Very poor attendence and suspensions are additional warning signals for off-track students. The graduation rate of off-track students receiving one or more suspensions in 9th grade was almost 10 percentage points lower than their off-track peers with no suspensions. Very poor attendance was an even stronger predictor of graduation. The graduation rate of off-track students with very poor attendance (average daily attendance below 80%) was 27 percentage points lower than their off-track peers with strong attendance (90% or higher average daily attendance).
Off-track students enrolled in Citywide and Special Admission high schools had substantially higher graduation rates than their off-track peers enrolled in Neighborhood high schools. The graduation rates at Neighborhood schools trailed those at other schools by more than 20 percentage points.
The farther off track a student was at the end of 9th grade, the lower their graduation rate. The graduation rate for students missing just one of the five indicators of being ontrack was about 69%, compared to rates of about 50% of students missing 2 or 3 requirements and about 27% for students missing 4 or 5.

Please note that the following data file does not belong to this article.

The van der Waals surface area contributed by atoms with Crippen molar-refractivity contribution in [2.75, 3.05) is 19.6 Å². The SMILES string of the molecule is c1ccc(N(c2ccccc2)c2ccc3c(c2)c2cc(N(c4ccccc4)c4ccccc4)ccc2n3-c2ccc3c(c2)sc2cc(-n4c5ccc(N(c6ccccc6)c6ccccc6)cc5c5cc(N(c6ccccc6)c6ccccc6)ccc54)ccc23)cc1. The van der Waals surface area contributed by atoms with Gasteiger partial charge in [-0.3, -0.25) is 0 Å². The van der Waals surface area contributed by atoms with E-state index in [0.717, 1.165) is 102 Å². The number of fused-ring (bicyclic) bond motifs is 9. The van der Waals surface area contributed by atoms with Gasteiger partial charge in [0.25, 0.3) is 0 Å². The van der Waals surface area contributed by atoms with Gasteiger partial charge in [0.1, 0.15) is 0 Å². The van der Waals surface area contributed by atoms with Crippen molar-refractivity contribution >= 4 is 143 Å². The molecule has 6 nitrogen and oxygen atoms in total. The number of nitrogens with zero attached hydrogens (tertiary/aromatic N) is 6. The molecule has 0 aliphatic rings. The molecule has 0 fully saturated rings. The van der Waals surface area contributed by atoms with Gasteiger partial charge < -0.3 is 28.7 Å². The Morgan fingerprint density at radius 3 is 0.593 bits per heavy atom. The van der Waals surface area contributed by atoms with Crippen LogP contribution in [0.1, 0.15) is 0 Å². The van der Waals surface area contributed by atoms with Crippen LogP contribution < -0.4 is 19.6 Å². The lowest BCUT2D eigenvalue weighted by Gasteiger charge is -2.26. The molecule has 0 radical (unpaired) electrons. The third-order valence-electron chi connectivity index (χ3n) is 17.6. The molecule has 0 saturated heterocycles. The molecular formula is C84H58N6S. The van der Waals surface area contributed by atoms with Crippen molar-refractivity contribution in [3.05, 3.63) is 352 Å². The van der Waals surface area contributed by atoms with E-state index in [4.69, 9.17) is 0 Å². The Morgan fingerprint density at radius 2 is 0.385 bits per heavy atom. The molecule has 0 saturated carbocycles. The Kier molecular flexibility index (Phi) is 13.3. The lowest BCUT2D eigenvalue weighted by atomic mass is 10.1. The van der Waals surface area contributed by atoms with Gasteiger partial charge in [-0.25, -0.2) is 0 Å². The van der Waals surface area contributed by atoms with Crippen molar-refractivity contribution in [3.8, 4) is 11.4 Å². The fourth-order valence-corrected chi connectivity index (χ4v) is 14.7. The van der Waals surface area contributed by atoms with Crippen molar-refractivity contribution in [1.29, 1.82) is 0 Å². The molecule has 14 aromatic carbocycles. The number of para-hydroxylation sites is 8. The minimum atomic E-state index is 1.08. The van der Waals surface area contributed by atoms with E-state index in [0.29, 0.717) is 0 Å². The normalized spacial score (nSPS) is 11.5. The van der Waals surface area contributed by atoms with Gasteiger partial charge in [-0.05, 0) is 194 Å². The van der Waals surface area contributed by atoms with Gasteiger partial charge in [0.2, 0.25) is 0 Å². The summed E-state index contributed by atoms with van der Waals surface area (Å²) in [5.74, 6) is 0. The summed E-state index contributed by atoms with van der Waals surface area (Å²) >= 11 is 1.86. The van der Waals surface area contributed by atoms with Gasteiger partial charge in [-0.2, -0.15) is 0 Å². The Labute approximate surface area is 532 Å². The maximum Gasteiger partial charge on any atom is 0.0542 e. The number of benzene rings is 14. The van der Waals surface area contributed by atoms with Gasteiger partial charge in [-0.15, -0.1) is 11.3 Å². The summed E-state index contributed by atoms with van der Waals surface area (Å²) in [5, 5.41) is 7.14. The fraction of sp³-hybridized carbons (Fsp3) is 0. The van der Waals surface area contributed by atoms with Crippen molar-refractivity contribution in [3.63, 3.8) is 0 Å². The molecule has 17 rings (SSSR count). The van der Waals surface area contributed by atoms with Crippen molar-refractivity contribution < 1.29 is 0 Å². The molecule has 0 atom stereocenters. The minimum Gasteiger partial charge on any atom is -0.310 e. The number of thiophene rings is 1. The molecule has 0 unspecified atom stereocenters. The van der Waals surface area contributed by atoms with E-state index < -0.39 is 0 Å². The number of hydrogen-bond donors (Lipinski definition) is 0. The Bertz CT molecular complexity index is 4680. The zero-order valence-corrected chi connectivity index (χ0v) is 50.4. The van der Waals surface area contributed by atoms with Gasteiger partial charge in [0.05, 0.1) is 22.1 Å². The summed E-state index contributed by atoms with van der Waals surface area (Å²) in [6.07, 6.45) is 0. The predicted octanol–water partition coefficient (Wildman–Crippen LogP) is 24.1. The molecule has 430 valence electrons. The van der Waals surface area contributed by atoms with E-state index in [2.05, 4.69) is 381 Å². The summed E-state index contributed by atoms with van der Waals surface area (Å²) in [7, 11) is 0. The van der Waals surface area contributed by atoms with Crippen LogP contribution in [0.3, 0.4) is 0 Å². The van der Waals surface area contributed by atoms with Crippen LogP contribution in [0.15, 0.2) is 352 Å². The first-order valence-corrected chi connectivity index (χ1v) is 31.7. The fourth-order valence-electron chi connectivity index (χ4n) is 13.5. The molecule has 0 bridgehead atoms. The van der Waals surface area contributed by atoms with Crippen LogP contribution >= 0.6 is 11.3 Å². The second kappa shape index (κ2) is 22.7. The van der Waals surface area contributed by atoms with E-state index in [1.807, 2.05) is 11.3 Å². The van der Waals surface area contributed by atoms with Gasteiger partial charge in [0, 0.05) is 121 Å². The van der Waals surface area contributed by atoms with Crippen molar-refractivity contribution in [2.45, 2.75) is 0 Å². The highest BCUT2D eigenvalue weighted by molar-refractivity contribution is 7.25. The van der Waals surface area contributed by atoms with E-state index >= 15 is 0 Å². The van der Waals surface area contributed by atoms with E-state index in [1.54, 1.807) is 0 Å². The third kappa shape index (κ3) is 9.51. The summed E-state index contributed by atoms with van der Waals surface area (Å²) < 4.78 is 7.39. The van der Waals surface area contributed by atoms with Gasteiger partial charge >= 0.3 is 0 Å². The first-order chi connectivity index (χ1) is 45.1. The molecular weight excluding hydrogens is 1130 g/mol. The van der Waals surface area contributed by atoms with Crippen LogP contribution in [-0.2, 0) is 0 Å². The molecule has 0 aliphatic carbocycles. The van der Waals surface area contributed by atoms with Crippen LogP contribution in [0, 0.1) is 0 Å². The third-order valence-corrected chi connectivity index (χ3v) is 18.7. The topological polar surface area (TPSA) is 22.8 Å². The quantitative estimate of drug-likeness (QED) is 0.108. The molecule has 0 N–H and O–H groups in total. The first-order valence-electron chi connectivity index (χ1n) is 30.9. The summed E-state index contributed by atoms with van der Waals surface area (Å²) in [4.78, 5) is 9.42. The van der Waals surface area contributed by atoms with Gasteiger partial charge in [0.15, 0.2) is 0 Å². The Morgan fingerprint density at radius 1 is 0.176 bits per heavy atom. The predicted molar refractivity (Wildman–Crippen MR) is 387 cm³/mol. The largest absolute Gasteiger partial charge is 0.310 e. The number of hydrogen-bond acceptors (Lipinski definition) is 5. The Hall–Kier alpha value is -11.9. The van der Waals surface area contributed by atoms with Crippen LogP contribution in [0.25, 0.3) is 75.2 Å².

Only 20% of off-track 9th grade students in the Class of 2018 enrolled in credit recovery in 2017-18, though those who did had a much higher graduation rate than those who did not. Students who recovered credits during their senior year had a graduation rate of 84%, nearly 30 percentage points higher than their peers who did not attempt credit recovery in 2017-18. Students who attempted to regain credits, even if they were not successful, had a graduation rate of almost 12 percentage points higher than students who did not use credit recovery that year.
Implications for Policy and Practice
The findings in this report reinforce SDP’s recent adoption and use of the Ninth Grade On-Track indicator as a strategy for identifying and supporting off-track students to improve graduation rates. Of course, because the data presented here are correlational, we are cautious to not make strong claims that graduation rates would improve if recovery rates increased among off-track students. We encourage the district to build upon this body of research by examining the underlying reasons why students fall off track in 9th grade and evaluate efforts to help these students recover.